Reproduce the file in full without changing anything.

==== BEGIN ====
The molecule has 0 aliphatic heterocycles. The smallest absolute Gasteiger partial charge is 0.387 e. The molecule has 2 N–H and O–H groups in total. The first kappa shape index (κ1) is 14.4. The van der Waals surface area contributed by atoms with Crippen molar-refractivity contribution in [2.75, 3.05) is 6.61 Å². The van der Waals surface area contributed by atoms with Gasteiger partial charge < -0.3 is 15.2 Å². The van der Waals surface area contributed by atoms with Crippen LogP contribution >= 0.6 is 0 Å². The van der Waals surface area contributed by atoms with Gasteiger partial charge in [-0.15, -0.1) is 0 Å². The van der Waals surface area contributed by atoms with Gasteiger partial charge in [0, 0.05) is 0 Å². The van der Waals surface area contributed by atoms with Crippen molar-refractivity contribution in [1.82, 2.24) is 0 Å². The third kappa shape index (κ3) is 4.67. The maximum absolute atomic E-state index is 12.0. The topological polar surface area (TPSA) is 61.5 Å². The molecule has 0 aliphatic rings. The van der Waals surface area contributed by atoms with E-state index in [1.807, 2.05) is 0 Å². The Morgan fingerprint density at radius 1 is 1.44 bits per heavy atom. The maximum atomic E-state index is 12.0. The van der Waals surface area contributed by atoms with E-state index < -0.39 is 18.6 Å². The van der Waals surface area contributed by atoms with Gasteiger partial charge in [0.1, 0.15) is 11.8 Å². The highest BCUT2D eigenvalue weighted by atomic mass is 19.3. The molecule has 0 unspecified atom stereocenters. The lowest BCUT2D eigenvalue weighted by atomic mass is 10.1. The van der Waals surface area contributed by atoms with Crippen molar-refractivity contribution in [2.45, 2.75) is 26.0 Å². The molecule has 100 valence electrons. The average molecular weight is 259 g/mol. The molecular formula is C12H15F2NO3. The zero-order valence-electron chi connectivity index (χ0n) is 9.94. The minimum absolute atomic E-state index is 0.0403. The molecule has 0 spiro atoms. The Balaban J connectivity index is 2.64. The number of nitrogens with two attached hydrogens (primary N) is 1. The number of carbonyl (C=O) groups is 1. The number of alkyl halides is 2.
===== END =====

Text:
The molecule has 0 aliphatic heterocycles. The smallest absolute Gasteiger partial charge is 0.387 e. The molecule has 2 N–H and O–H groups in total. The first kappa shape index (κ1) is 14.4. The van der Waals surface area contributed by atoms with Crippen molar-refractivity contribution in [2.75, 3.05) is 6.61 Å². The van der Waals surface area contributed by atoms with Gasteiger partial charge < -0.3 is 15.2 Å². The van der Waals surface area contributed by atoms with Crippen LogP contribution >= 0.6 is 0 Å². The van der Waals surface area contributed by atoms with Gasteiger partial charge in [-0.15, -0.1) is 0 Å². The van der Waals surface area contributed by atoms with Gasteiger partial charge in [0, 0.05) is 0 Å². The van der Waals surface area contributed by atoms with Crippen molar-refractivity contribution in [1.82, 2.24) is 0 Å². The third kappa shape index (κ3) is 4.67. The maximum absolute atomic E-state index is 12.0. The topological polar surface area (TPSA) is 61.5 Å². The molecule has 0 aliphatic rings. The van der Waals surface area contributed by atoms with E-state index in [1.807, 2.05) is 0 Å². The Morgan fingerprint density at radius 1 is 1.44 bits per heavy atom. The maximum atomic E-state index is 12.0. The van der Waals surface area contributed by atoms with E-state index < -0.39 is 18.6 Å². The van der Waals surface area contributed by atoms with Gasteiger partial charge in [0.1, 0.15) is 11.8 Å². The highest BCUT2D eigenvalue weighted by atomic mass is 19.3. The molecule has 0 unspecified atom stereocenters. The lowest BCUT2D eigenvalue weighted by atomic mass is 10.1. The van der Waals surface area contributed by atoms with Crippen molar-refractivity contribution in [2.45, 2.75) is 26.0 Å². The molecule has 100 valence electrons. The average molecular weight is 259 g/mol. The molecular formula is C12H15F2NO3. The zero-order valence-electron chi connectivity index (χ0n) is 9.94. The minimum absolute atomic E-state index is 0.0403. The molecule has 0 spiro atoms. The Balaban J connectivity index is 2.64. The number of nitrogens with two attached hydrogens (primary N) is 1. The number of carbonyl (C=O) groups is 1. The number of alkyl halides is 2.